If you start measuring things like the performance of the cash registers from 7 am-to-9 am in the coffee house franchise’s key locations, or the ability to re-price all the retail merchandise on the day after Christmas, or the performance and availability of the trading system 30 minutes before market close, now you’re getting somewhere.

Let the business name things. It is critical that you don't project your IT labels for things out into the business. They don’t understand it, and they find it annoying. Even the phrase “submit a ticket” is IT jargon, that most companies would do better without. How about “Get help with a problem” or “Request a service”?

Take the time to understand what labels your users would naturally call your various services and use those terms instead of your technology names. Get the list right and make sure it's understandable to non-IT people. Even test it with users before you make it official. Can they find the things they typically look for?

Then make sure it is all consistent. Presenting inconsistent names for things is particularly maddening to a business person who thinks he has finally learned “what IT calls it” and then is faced with a different IT interface, where it has a different name, and they can’t find it again.

And if someone is looking for telephone support in an alphabetical list under "T" and you have it under "G" for "Global Telephone System", that is frustrating enough, until they look for the next thing and check under "Global" thinking they are being clever, and you have it listed under "Worldwide". I don’t make this stuff up.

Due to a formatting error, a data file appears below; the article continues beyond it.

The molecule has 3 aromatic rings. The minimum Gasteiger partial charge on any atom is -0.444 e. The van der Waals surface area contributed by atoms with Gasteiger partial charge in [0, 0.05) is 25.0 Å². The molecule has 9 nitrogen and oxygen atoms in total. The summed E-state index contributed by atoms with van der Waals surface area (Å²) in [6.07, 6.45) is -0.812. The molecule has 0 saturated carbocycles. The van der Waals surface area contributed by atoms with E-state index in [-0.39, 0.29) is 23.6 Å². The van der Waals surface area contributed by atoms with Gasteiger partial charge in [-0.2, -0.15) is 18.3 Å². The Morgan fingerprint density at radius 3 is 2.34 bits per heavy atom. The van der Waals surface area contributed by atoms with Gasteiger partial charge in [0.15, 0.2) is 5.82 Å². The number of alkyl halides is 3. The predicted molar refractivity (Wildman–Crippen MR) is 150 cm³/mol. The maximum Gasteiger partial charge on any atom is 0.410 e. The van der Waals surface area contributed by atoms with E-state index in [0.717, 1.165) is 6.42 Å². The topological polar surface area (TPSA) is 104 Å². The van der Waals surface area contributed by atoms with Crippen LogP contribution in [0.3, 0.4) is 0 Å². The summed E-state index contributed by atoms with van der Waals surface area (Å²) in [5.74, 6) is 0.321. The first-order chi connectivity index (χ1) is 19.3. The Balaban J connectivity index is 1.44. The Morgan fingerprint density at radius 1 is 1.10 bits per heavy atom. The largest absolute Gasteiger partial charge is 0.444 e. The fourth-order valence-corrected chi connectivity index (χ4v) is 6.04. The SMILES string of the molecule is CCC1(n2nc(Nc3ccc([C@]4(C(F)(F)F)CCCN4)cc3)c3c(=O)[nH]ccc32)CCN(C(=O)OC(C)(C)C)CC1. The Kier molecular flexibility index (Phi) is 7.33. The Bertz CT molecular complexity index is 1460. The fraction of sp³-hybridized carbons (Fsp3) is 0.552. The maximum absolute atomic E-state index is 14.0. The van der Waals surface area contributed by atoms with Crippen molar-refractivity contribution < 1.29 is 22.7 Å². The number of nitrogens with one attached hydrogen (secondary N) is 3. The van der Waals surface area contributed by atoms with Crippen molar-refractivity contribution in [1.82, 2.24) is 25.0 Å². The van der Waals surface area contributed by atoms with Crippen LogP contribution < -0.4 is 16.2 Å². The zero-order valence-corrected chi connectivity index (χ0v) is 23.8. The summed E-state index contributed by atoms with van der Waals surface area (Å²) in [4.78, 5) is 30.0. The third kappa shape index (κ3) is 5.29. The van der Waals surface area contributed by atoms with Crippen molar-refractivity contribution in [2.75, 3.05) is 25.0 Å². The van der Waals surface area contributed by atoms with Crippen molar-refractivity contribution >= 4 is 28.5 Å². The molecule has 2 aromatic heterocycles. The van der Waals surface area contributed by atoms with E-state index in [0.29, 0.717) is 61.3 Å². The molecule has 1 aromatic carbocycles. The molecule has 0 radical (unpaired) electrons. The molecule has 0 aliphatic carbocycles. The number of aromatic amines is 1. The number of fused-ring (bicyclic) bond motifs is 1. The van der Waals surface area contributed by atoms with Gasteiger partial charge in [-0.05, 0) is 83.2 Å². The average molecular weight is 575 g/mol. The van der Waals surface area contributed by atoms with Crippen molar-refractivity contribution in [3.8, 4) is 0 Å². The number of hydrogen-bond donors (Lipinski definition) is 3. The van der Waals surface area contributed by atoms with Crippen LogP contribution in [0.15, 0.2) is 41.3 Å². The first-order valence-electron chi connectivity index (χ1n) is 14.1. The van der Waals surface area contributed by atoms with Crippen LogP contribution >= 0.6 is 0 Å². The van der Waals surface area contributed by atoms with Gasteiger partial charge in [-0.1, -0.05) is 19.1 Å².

Check all your interfaces! The act of creating this clarity and consistency alone, will go a very long way to establishing IT's credibility, and a consistently positive view of IT’s performance.

Don’t shoot yourself in the foot. It’s a pretty well known fact that many IT problems are self inflicted. You need to do maintenance and upgrades, which often cause problems and outages, but I’ve seem many IT departments make spectacularly bad choices as to when to do them.

Schedule IT problems with business users. When you need to roll out an upgrade, or implement a lot of changes at once, think about this. Instead of sending an email that says “We are going to do an upgrade, you may experience service interruptions”, plan this with your business counterparts.

It seems obvious, but the number of times I have seen this type of email on the second to the last day of a quarter is quite alarming. Go to your key stakeholders, review your plans, and understand what they have on the books. If you need to do a rollout, give them a panic button, give them an escalation to you when they are in a business critical timeframe. Make someone specifically available to hand hold specific key users through the transition.

Developing this plan together, getting the timing right, and putting escalation resources and process in place ahead of time with your business counterparts will build your credibility (and effectiveness) immensely.

All these things serve to build a consistent positive view of IT, and to provide a meaningful and positive context to weather the occasional disruption without damaging your credibility.

At age 33, Patty Azzarello became the youngest general manager at HP. At age 35 she was running a $1B software business. Patty is now the founder and CEO of Azzarello Group, which delivers practical, experience-based tools to CIO’s and other business leaders through products and services including articles, online programs, executive coaching, public speaking & workshops.